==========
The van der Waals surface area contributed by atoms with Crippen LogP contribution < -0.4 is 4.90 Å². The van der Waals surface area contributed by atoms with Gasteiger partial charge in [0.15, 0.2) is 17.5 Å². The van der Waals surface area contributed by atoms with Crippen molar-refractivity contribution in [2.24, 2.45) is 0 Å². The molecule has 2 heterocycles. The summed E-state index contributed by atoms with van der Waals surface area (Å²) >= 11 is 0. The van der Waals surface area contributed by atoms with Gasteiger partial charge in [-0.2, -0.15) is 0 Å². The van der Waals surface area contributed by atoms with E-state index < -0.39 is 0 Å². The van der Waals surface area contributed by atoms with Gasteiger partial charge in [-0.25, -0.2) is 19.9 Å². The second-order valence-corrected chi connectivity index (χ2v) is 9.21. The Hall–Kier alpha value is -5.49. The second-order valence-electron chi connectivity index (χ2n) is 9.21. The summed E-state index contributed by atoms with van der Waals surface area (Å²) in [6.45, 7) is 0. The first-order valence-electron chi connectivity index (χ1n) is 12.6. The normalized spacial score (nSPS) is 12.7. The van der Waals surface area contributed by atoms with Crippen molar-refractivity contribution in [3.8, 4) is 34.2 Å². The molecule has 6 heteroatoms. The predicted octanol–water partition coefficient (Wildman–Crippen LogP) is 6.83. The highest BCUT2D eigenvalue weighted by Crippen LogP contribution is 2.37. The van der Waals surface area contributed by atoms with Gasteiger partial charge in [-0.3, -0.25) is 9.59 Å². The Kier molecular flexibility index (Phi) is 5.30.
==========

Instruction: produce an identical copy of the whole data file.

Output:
The van der Waals surface area contributed by atoms with Crippen LogP contribution < -0.4 is 4.90 Å². The van der Waals surface area contributed by atoms with Gasteiger partial charge in [0.15, 0.2) is 17.5 Å². The van der Waals surface area contributed by atoms with Crippen molar-refractivity contribution in [2.24, 2.45) is 0 Å². The molecule has 2 heterocycles. The summed E-state index contributed by atoms with van der Waals surface area (Å²) >= 11 is 0. The van der Waals surface area contributed by atoms with Gasteiger partial charge in [-0.2, -0.15) is 0 Å². The van der Waals surface area contributed by atoms with E-state index < -0.39 is 0 Å². The van der Waals surface area contributed by atoms with Gasteiger partial charge in [-0.25, -0.2) is 19.9 Å². The second-order valence-corrected chi connectivity index (χ2v) is 9.21. The Hall–Kier alpha value is -5.49. The second-order valence-electron chi connectivity index (χ2n) is 9.21. The summed E-state index contributed by atoms with van der Waals surface area (Å²) in [6.45, 7) is 0. The first-order valence-electron chi connectivity index (χ1n) is 12.6. The normalized spacial score (nSPS) is 12.7. The van der Waals surface area contributed by atoms with Crippen molar-refractivity contribution in [3.8, 4) is 34.2 Å². The molecule has 6 heteroatoms. The predicted octanol–water partition coefficient (Wildman–Crippen LogP) is 6.83. The highest BCUT2D eigenvalue weighted by Crippen LogP contribution is 2.37. The van der Waals surface area contributed by atoms with Gasteiger partial charge in [-0.3, -0.25) is 9.59 Å². The Kier molecular flexibility index (Phi) is 5.30.